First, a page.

Food As Medicine: Autumn Pie

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I cannot believe it is Autumn already! I always get excited at the start of a new season for the new produce. Autumn in Sydney brings us Broccoli, Pumpkin, Potatoes, Kiwi Fruits and Bok Choy.  I always eat seasonally as it’s lower cost, tastier and has a much higher nutrient content as the produce is freshly picked and hasn’t had to travel far. With the cooler weather upon us I thought it would be the perfect time to cook a pie and added this recipe to the Food as Medicine collection, making this seasonal pie even more nutritious. Here is an outline of the some of the ingredients and their therapeutic benefits.


Pumpkin originated in Mexico and Argentina which comes as no surprise as it’s a key ingredient in many South American and Central American dishes. It is also widely popular in the United States. Pumpkin is full of pectin, which is a high- quality fibre found in fruits and vegetables. This makes it a low GI vegetable which helps regulate our blood sugar and keeps us fuller for longer.


Throughout its history, Mushrooms have been used as a medicine for their healing benefits. Recent science has uncovered that they support our immune system and provide us with antioxidants.  They are highly nutritious and have good sources of selenium, phosphorus, B2, B3, B6, vitamin B12, choline, and folate.


Rosemary originated in the Mediterranean where it was used to stimulate and strengthen the memory, especially in ancient Greece where it was worn in hair before exams. Rosemary also has a history in English tradition as a sign of fidelity and was given as a gift for weddings. It was during the 16th and 17th century that its digestive benefits were discovered and now science has revealed that rosemary supports our immune system, digestion, concentration and can even help with asthma.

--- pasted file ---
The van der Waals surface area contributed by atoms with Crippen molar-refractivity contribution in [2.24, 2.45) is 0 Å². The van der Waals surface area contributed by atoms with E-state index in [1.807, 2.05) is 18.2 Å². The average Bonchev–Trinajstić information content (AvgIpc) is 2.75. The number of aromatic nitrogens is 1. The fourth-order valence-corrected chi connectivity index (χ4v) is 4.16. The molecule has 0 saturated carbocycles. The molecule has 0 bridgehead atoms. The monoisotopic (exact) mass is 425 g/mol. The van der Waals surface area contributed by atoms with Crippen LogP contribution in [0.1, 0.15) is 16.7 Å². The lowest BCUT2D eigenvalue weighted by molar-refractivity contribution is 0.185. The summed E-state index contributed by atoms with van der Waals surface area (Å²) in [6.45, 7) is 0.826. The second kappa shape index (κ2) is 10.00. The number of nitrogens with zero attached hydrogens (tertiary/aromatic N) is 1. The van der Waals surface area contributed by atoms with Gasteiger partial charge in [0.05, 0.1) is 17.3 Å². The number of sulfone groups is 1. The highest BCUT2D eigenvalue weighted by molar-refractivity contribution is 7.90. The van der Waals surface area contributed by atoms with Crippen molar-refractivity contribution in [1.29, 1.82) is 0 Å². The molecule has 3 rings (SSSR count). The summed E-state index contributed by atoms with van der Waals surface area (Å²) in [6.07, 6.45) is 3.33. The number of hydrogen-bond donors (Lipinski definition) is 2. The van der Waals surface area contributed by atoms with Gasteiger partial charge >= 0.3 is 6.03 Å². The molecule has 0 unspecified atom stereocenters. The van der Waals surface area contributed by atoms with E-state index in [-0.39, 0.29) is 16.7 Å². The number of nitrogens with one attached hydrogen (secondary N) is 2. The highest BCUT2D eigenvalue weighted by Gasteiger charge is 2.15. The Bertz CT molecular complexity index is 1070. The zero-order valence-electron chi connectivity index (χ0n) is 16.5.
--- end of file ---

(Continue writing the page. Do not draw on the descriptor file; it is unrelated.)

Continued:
Garlic is a staple in most of our recipes and it has a rich history for its healing benefits. In ancient Egypt it was used to prevent infections and is documented for its use in Sanskrit and Chinese traditions. Louis Pasteur was one of the first scientists to confirm the antimicrobial properties of garlic.  As well as its antimicrobial properties, garlic also reduces cholesterol levels, blood pressure and enhances our immune system which is why it is used to treat colds and flu.


Another staple in my recipes is Turmeric. Its history lies in India and Southeast Asia, where it has been used in cooking and for its therapeutic benefits for thousands of years, particularly in Ayurvedic medicine.  Originally known for its detoxification and anti-inflammatory benefits, recent research has shown that turmeric assists with cognitive function, blood sugar balance, lupus nephritis, cancer, diabetes, irritable bowel syndrome and acne.


Cinnamon is one of the oldest spices. Its history lies in ancient Egypt where it was used for fever and nausea and it was so highly cherished that it was deemed more treasurable than gold. Its other health benefits include blood sugar control (great for sugar cravings) and improved brain function. It also has anti-clotting and antimicrobial actions.



  • 500g grass fed organic lean mince

  • 1 large butternut pumpkin

  • 1 medium bunch bok choy

  • 1 medium zucchini 

  • 100g of mushroom

  • 100g of broccoli

  • 1 medium onion

  • 2 tablespoons grass-fed ghee

  • 1 tablespoon of coconut oil

  • 1 can of organic diced tomatoes 

  • 2 garlic cloves (crushed and peeled)

  • 2 tablespoons of coconut amino’s

  • 1 tablespoon of coconut milk or cream

  • 1 teaspoon of sumac, rosemary, paprika, fresh chopped mint, cumin, thyme, chilli

  • 2 teaspoons of turmeric and cinnamon

  • Himalayan salt and black pepper

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  • Dice butternut pumpkin and put in mixing bowl with a tablespoon of coconut oil, turmeric and cinnamon.

  • Place in backing dish bake in oven for 35 minutes at 180c.

  • Whist cooking, chop the zucchini, bok choy, mushrooms, onion and broccoli.

  • Crush and peel garlic.

  • In a pan, heat 1 tablespoon of ghee (or coconut oil) and brown onion. After 2-3 minutes add in the remaining vegetables.

  • In a separate pan, heat the other tablespoon of ghee and lightly brown the mince.

  • Once lightly browned, combine the mince and vegetables.

  • Add in the chopped tomatoes, one garlic clove, coconut amino’s, sumac, rosemary, paprika, fresh chopped mint, cumin, thyme, chilli, salt and pepper.

  • Cover and simmer on low for 20 minutes.

  • The pumpkin should be nicely baked, take out of the oven and let it cool for a minute.

  • In a mixing bowl, add in coconut cream, garlic, salt and pepper and the remaining cinnamon and turmeric, whisk until it becomes fluffy.

  • In an oven proof dish, pour in the mince and vegetables and cover with the pumpkin until smooth.

  • Sprinkle with more Himalayan salt.

  • Bake in oven on a 175c for 30 minutes.



4 serves

Extra steamed vegetables or a fresh salad.